Lizard Squad, which took down PSN and Xbox Live have openly announced their new target – Tor. Tor is a network that works at keeping your online identity anonymous and the hacking group already had already added thousands of relays. Now, Lizard Squad sounds creepy anyway, but there are several others calling themselves cuddly names like ‘Kitten’ and ‘Panda’ and are equally dangerous. Let’s take a quick look at some of the most dangerous hacking groups in the world.
Anonymous needs no introduction. Founded in 2003, the hacking group pops its head anywhere Internet censorship prevails. Just a couple of years ago, we saw the infamous group emerge in India to fight against Internet censorship being imposed on netizens. From bringing down the Congress and the Supreme Court websites in retaliation to India’s new Internet laws and the blocking of websites
like The Pirate Bay and Vimeo to hacking BJP and its websites, the group has been quite active in India. In the past, we’ve seen the US bring criminal charges against suspected members of the hacking group for allegedly attacking government, credit card and lobbying websites in a campaign in support of internet file-sharing. Last year it hacked Strait Times for a misleading article and just recently threatened a major blackout of Chinese and Hong Kong government websites.
Team cyber warriors
From celebrities to government websites, ‘hacking’ or ‘cyber crime’ isn’t a thing of the west anymore. Over the past couple of years, we’ve seen several such incidents in India too. Recently, a group calling itself ‘Team Cyber warriors’ emerged that went on to deface celebrity websites like the South superstar Mohanlal with a disturbing message and Pakistan’s flag. The same group went on to hack the Press Club of India website. It was a retaliation by Cyber Warriors against the hacking of the Pakistan People’s Party by alleged Indian hacker group called Black Dragon. With the tensions happening across the border, hackers have started their own battle in the virtual world, too.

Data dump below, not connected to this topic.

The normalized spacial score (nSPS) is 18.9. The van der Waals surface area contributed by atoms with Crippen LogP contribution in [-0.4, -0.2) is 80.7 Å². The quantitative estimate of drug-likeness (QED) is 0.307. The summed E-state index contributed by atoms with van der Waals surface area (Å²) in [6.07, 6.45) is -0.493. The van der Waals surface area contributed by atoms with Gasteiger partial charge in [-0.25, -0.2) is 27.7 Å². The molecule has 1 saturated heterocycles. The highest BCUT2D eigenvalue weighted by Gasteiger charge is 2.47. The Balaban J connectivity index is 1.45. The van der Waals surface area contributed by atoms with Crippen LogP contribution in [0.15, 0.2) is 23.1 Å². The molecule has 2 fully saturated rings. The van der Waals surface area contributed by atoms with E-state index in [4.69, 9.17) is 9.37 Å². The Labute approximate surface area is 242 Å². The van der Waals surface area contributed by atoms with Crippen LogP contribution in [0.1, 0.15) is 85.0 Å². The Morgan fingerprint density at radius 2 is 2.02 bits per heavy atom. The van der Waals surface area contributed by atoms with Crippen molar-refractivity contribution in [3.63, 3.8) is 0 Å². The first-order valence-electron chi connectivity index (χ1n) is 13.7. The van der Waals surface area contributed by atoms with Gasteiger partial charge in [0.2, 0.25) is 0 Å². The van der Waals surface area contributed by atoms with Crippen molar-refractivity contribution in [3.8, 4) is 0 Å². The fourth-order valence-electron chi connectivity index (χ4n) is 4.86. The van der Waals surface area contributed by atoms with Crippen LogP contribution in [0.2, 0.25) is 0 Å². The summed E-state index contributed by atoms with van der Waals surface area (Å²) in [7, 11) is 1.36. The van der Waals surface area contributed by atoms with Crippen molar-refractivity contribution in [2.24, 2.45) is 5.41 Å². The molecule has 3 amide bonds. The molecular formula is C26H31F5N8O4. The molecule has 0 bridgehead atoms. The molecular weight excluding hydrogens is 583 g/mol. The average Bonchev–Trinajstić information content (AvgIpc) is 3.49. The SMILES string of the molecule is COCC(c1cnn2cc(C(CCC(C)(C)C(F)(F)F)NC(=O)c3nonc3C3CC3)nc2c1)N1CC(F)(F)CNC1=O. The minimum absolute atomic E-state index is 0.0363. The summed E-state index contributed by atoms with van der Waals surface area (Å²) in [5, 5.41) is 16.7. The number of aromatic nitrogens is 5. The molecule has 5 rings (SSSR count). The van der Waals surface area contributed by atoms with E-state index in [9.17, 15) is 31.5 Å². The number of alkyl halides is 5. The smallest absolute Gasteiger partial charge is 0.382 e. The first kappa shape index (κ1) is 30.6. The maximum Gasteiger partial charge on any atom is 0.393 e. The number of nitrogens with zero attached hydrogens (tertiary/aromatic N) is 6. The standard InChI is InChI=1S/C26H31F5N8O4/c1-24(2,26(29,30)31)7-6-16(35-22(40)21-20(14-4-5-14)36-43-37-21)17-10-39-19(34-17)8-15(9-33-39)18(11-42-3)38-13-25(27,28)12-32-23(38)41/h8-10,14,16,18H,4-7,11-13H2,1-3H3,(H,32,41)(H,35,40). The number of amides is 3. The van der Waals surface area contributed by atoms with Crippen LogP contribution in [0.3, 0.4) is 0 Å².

Chaos Computer Club
Now, hacking isn’t a thing of the modern world either. The hacking group Chaos Computer Club was formed in Germany in 1981. The group became popular on hacking into the German Bildschirmtext computer network and stealing 134,000 Deutsch Marks from a Hamburg bank. It wasn’t for money as they returned it the next day and showed how the security system was flawed. Some group members were also known to hack into corporate and government computers in the US during late 80s. They’ve also used hacking to retaliate against French nuclear testing.
Lulzsec, a group that enjoys exposing security flaws, has been active since 2011. It’s motto is ‘laughing at your security’. The hacking group has targeted popular sites like Fox.com, X-factor database, Sony, the CIA and others. In 2012, some LulzSec members were arrested including their leader apparently codenamed Sabu. However, within three months, the group announced that it is active again. Lulzsec is responsible for causing billions of dollars worth of damages to sites.
Syrian Electronic Army or Deadeye Jackal
The Syrian Electronic Army or called ‘Deadeye Jackal’ by the CrowdStrike is a political activist group supporting the Syrian President Bashar Assad. It had hacked into scores of websites starting late last year to early this year, especially in the US media. From the Associated Press and Financial Times’ Twitter accounts to CNN’s Facebook and Twitter pages, none has been spared. The group also posted the contact information of Steve Ballmer, Microsoft Corp’s retiring chief executive, on its Twitter account along with the message, “You can thank Microsoft for monitoring your
accounts/emails using this details. #SEA.” That message was an apparent reference to revelations last year by former National Security Agency contractor Edward Snowden that Skype, which is owned by Microsoft, was part of the NSA’s program to monitor communications through some of the biggest U.S. Internet companies.
Derp is infamous for taking down several gaming sites in late 2013. It took down multiple gaming sites and servers through DDoS attacks. The group managed to take down Riot Games’ League of Legends, Dota 2, Club Penguin, servers. They also took down Battle.net and EA.com.
The hacking group Magic Kitten is from Iran. Believed to be existing from 2009, it targets political dissidents in Iran and is known for its attacks in November 2013.
Some other hacking groups include Numbered Panda from China known to send phishing emails and cyber threat from Russia called Energetic Bear.